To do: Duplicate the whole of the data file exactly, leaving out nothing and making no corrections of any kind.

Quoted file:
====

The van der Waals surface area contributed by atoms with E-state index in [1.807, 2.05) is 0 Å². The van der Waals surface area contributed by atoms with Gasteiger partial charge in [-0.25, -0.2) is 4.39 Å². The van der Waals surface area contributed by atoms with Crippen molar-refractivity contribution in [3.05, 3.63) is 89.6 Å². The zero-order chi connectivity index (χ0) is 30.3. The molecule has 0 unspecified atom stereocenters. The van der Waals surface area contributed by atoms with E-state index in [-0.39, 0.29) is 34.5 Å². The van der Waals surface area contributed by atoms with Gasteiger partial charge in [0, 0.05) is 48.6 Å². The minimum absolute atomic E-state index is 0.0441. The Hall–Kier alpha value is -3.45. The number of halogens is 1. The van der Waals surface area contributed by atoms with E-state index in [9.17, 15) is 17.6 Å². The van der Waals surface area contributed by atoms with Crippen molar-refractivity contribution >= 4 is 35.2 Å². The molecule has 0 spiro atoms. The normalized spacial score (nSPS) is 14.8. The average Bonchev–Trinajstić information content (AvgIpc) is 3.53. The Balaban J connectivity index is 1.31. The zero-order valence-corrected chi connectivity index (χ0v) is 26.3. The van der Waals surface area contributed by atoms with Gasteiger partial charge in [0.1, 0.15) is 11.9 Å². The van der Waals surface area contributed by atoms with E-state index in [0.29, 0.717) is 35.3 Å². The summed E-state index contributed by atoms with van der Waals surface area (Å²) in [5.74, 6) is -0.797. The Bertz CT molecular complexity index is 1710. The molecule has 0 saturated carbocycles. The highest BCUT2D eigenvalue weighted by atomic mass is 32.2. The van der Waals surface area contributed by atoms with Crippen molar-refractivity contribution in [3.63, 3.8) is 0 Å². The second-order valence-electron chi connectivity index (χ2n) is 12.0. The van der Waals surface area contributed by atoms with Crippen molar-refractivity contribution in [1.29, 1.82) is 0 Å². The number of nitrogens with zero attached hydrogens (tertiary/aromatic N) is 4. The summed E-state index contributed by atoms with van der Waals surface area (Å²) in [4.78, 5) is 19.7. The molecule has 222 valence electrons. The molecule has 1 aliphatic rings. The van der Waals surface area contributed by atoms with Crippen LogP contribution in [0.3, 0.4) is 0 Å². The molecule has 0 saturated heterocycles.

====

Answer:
The van der Waals surface area contributed by atoms with E-state index in [1.807, 2.05) is 0 Å². The van der Waals surface area contributed by atoms with Gasteiger partial charge in [-0.25, -0.2) is 4.39 Å². The van der Waals surface area contributed by atoms with Crippen molar-refractivity contribution in [3.05, 3.63) is 89.6 Å². The zero-order chi connectivity index (χ0) is 30.3. The molecule has 0 unspecified atom stereocenters. The van der Waals surface area contributed by atoms with E-state index in [-0.39, 0.29) is 34.5 Å². The van der Waals surface area contributed by atoms with Gasteiger partial charge in [0, 0.05) is 48.6 Å². The minimum absolute atomic E-state index is 0.0441. The Hall–Kier alpha value is -3.45. The number of halogens is 1. The van der Waals surface area contributed by atoms with E-state index in [9.17, 15) is 17.6 Å². The van der Waals surface area contributed by atoms with Crippen molar-refractivity contribution >= 4 is 35.2 Å². The molecule has 0 spiro atoms. The normalized spacial score (nSPS) is 14.8. The average Bonchev–Trinajstić information content (AvgIpc) is 3.53. The Balaban J connectivity index is 1.31. The zero-order valence-corrected chi connectivity index (χ0v) is 26.3. The van der Waals surface area contributed by atoms with Gasteiger partial charge in [0.1, 0.15) is 11.9 Å². The van der Waals surface area contributed by atoms with E-state index in [0.29, 0.717) is 35.3 Å². The summed E-state index contributed by atoms with van der Waals surface area (Å²) in [5.74, 6) is -0.797. The Bertz CT molecular complexity index is 1710. The molecule has 0 saturated carbocycles. The highest BCUT2D eigenvalue weighted by atomic mass is 32.2. The van der Waals surface area contributed by atoms with Crippen molar-refractivity contribution in [3.63, 3.8) is 0 Å². The second-order valence-electron chi connectivity index (χ2n) is 12.0. The van der Waals surface area contributed by atoms with Crippen molar-refractivity contribution in [1.29, 1.82) is 0 Å². The number of nitrogens with zero attached hydrogens (tertiary/aromatic N) is 4. The summed E-state index contributed by atoms with van der Waals surface area (Å²) in [4.78, 5) is 19.7. The molecule has 222 valence electrons. The molecule has 1 aliphatic rings. The van der Waals surface area contributed by atoms with Crippen LogP contribution in [0.3, 0.4) is 0 Å². The molecule has 0 saturated heterocycles.